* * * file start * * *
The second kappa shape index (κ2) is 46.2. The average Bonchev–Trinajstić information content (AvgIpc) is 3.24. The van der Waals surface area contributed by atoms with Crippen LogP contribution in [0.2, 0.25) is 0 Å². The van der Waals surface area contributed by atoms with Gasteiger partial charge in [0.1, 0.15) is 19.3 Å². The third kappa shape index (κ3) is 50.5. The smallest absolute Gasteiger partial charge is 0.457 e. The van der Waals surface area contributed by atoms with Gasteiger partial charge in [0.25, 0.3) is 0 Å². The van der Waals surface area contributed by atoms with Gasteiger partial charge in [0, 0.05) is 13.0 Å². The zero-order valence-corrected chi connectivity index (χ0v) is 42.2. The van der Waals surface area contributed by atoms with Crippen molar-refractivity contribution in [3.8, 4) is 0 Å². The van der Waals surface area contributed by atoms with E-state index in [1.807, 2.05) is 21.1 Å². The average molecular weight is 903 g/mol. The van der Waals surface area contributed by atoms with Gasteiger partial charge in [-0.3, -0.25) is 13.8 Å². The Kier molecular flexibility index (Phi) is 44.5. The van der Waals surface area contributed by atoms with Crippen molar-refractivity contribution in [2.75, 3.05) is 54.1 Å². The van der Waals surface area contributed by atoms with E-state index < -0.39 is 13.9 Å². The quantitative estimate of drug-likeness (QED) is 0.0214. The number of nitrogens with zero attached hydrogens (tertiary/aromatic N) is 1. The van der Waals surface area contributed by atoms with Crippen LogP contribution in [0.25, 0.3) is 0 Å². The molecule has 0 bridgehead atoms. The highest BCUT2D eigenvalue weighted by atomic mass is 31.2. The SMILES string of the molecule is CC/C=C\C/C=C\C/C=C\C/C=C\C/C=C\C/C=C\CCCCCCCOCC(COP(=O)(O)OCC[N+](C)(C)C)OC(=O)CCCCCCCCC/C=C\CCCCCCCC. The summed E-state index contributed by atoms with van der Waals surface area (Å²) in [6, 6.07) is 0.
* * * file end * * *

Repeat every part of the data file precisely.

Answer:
The second kappa shape index (κ2) is 46.2. The average Bonchev–Trinajstić information content (AvgIpc) is 3.24. The van der Waals surface area contributed by atoms with Crippen LogP contribution in [0.2, 0.25) is 0 Å². The van der Waals surface area contributed by atoms with Gasteiger partial charge in [0.1, 0.15) is 19.3 Å². The third kappa shape index (κ3) is 50.5. The smallest absolute Gasteiger partial charge is 0.457 e. The van der Waals surface area contributed by atoms with Gasteiger partial charge in [0.25, 0.3) is 0 Å². The van der Waals surface area contributed by atoms with Gasteiger partial charge in [0, 0.05) is 13.0 Å². The zero-order valence-corrected chi connectivity index (χ0v) is 42.2. The van der Waals surface area contributed by atoms with Crippen molar-refractivity contribution in [3.8, 4) is 0 Å². The van der Waals surface area contributed by atoms with E-state index in [1.807, 2.05) is 21.1 Å². The average molecular weight is 903 g/mol. The van der Waals surface area contributed by atoms with Gasteiger partial charge in [-0.3, -0.25) is 13.8 Å². The Kier molecular flexibility index (Phi) is 44.5. The van der Waals surface area contributed by atoms with Crippen molar-refractivity contribution in [2.75, 3.05) is 54.1 Å². The van der Waals surface area contributed by atoms with E-state index < -0.39 is 13.9 Å². The quantitative estimate of drug-likeness (QED) is 0.0214. The number of nitrogens with zero attached hydrogens (tertiary/aromatic N) is 1. The van der Waals surface area contributed by atoms with Crippen LogP contribution in [0.25, 0.3) is 0 Å². The molecule has 0 bridgehead atoms. The highest BCUT2D eigenvalue weighted by atomic mass is 31.2. The SMILES string of the molecule is CC/C=C\C/C=C\C/C=C\C/C=C\C/C=C\C/C=C\CCCCCCCOCC(COP(=O)(O)OCC[N+](C)(C)C)OC(=O)CCCCCCCCC/C=C\CCCCCCCC. The summed E-state index contributed by atoms with van der Waals surface area (Å²) in [6, 6.07) is 0.